Evan Harrington — Complete eBook

This eBook from the Gutenberg Project consists of approximately 675 pages of information about Evan Harrington — Complete.

She was not the sort of woman to do that.  But one thing she resolved to do; and it was, to go to Lymport with Louisa, and having once got her out of her dwelling-place, never to allow her to enter it, wherever it might be, in the light of a resident again.  Whether anything but the menace of a participation in her conjugal possessions could have despatched her to that hateful place, I doubt.  She went:  she would not let Andrew be out of her sight.  Growing haughtier toward him at every step, she advanced to the strange old shop.  Evan Harrington over the door!  There the Countess, having meantime returned to her state of womanhood, shared her shudders.  They entered, and passed in to Mrs. Mel, leaving their footman, apparently, in the rear.  Evan was not visible.  A man in the shop, with a yard measure negligently adorning his shoulders, said that Mr. Harrington was in the habit of quitting the shop at five.

‘Deuced good habit, too,’ said Andrew.

‘Why, sir,’ observed another, stepping forward, ’as you truly say—­yes.  But—­ah!  Mr. Andrew Cogglesby?  Pleasure of meeting you once in Fallow field!  Remember Mr. Perkins?—­the lawyer, not the maltster.  Will you do me the favour to step out with me?’

Andrew followed him into the street.

‘Are you aware of our young friend’s good fortune?’ said Lawyer Perkins.  ’Yes.  Ah!  Well!—­Would you believe that any sane person in his condition, now—­nonsense apart—­could bring his mind wilfully to continue a beggar?  No.  Um!  Well; Mr. Cogglesby, I may tell you that I hold here in my hands a document by which Mr. Evan Harrington transfers the whole of the property bequeathed to him to Lady Jocelyn, and that I have his orders to execute it instantly, and deliver it over to her ladyship, after the will is settled, probate, and so forth:  I presume there will be an arrangement about his father’s debts.  Now what do you think of that?’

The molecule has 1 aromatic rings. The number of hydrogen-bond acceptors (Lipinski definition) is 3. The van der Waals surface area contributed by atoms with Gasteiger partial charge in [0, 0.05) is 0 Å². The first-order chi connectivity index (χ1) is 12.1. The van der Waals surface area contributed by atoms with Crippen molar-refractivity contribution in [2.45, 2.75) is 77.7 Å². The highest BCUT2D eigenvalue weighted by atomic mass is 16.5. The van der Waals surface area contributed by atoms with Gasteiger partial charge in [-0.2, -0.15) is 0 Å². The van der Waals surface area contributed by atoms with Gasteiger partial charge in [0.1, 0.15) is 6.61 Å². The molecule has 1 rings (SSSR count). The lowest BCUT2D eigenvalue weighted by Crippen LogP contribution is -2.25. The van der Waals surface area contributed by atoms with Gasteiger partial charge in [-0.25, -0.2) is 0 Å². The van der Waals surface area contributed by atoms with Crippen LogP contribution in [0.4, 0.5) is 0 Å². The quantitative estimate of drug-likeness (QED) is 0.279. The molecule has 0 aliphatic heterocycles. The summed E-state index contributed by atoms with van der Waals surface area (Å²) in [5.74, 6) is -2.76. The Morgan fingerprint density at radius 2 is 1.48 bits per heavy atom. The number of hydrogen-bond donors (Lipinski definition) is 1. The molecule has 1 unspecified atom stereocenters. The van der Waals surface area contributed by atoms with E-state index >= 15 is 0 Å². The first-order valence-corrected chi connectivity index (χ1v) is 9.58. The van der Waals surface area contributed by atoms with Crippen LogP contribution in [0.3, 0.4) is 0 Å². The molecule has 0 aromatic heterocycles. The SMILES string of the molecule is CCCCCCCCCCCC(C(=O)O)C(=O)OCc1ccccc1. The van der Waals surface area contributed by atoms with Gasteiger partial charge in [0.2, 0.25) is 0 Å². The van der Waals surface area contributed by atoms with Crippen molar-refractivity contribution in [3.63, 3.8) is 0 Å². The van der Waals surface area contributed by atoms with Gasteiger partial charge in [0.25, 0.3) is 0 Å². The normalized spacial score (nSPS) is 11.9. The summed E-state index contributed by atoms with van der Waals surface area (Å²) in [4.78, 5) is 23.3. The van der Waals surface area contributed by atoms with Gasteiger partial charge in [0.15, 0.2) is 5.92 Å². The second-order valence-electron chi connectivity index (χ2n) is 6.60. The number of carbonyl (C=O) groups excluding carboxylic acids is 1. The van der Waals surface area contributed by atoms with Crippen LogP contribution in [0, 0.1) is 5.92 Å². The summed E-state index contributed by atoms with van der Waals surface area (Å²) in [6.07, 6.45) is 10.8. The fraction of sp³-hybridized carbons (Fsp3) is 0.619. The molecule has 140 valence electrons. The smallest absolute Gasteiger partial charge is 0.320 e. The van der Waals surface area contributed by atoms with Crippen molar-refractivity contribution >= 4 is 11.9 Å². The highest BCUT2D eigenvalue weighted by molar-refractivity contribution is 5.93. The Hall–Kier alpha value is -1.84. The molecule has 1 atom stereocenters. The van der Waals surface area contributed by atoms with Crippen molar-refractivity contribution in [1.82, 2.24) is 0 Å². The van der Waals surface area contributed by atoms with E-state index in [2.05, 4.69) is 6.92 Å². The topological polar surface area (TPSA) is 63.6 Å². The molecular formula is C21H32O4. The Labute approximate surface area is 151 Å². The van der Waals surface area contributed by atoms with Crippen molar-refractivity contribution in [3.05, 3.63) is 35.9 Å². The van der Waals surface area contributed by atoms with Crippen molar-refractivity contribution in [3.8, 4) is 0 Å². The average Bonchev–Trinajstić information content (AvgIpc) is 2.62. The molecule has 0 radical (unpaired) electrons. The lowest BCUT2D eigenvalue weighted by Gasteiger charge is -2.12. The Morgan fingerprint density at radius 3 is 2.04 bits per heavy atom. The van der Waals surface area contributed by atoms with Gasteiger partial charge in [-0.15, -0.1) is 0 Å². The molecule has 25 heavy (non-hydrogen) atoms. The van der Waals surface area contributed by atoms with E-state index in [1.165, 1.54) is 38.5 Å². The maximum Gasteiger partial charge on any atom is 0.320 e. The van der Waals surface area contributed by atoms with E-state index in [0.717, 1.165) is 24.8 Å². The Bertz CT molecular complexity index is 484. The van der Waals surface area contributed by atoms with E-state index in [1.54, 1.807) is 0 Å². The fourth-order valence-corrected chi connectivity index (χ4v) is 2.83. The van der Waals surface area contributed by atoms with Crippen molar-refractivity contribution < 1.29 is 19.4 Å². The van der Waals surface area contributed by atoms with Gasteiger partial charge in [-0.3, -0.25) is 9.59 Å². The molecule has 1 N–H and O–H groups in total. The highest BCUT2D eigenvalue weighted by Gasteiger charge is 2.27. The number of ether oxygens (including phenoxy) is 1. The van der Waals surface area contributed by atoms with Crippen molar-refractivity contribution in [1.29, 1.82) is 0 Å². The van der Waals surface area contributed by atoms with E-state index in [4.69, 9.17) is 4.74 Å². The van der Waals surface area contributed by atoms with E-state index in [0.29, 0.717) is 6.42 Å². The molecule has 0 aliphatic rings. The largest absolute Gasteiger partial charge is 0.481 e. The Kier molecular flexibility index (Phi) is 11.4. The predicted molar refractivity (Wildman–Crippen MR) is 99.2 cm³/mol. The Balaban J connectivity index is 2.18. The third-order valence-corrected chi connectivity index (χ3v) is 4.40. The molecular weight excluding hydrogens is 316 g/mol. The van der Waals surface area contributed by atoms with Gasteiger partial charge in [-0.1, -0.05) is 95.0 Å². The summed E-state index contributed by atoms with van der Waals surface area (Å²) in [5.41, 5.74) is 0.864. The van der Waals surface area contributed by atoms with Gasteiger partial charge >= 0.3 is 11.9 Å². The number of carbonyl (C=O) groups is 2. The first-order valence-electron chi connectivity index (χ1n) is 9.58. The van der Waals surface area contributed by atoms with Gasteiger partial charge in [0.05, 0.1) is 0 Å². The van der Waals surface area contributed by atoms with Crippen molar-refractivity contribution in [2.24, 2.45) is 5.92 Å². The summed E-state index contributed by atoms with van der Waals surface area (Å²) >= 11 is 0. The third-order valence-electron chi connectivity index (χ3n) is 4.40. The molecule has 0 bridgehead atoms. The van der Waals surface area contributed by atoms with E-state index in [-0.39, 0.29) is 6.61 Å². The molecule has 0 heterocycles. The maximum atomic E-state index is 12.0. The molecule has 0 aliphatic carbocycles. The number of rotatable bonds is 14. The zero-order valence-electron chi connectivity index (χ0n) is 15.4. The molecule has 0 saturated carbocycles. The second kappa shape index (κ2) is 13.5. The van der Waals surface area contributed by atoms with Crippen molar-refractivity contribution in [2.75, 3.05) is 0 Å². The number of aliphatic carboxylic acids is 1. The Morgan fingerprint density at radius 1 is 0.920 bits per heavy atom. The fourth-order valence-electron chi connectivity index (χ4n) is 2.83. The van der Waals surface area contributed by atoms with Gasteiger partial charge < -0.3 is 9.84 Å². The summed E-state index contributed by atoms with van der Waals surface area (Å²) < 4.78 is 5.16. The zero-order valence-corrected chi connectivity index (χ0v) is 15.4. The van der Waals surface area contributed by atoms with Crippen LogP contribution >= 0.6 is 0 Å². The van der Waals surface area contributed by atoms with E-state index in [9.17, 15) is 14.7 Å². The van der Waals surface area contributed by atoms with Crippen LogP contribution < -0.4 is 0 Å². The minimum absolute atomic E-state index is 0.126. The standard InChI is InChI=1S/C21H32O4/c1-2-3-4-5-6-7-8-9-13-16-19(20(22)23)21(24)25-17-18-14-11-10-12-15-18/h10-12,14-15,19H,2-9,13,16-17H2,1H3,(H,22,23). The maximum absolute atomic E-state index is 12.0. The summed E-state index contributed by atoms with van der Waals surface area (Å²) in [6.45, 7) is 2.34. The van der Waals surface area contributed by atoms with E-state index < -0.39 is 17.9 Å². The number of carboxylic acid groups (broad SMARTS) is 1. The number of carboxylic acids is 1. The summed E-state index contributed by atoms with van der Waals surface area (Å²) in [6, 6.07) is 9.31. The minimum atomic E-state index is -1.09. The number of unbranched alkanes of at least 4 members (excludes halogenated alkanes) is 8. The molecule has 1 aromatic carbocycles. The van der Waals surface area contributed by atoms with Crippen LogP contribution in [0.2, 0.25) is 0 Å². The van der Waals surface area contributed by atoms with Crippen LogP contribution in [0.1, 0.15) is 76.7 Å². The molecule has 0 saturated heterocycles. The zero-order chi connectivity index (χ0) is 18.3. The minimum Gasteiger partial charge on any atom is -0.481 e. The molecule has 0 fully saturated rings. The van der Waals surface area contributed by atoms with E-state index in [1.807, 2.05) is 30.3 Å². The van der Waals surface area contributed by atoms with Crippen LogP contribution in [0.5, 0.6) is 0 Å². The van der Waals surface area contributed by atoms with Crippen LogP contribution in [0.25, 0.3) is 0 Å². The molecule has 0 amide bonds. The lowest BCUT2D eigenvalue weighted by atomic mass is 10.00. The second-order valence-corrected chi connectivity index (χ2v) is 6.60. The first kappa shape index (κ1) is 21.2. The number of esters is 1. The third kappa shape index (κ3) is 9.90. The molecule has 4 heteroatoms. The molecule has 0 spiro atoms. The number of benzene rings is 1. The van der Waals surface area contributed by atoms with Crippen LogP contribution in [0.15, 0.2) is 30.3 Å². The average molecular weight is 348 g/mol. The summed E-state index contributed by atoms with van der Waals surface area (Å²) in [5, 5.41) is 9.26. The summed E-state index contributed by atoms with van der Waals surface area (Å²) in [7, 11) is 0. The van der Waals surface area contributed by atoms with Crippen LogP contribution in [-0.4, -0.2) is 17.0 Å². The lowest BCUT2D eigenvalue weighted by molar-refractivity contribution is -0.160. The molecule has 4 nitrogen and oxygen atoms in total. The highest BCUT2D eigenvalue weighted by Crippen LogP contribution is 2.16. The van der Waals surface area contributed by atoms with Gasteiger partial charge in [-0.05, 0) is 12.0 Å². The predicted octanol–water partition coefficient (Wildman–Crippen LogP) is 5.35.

‘Think, sir,—­think!’ cried Andrew, cocking his head at him like an indignant bird, ’I think he’s a damned young idiot to do so, and you’re a confounded old rascal to help him.’

Leaving Mr. Perkins to digest his judgement, which he had solicited, Andrew bounced back into the shop.



Under the first lustre of a May-night, Evan was galloping over the moon-shadowed downs toward Beckley.  At the ridge commanding the woods, the park, and the stream, his horse stopped, as if from habit, snorted, and puffed its sides, while he gazed steadily across the long lighted vale.  Soon he began to wind down the glaring chalk-track, and reached grass levels.  Here he broke into a round pace, till, gaining the first straggling cottages of the village, he knocked the head of his whip against the garden-gate of one, and a man came out, who saluted him, and held the reins.

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Evan Harrington — Complete from Project Gutenberg. Public domain.
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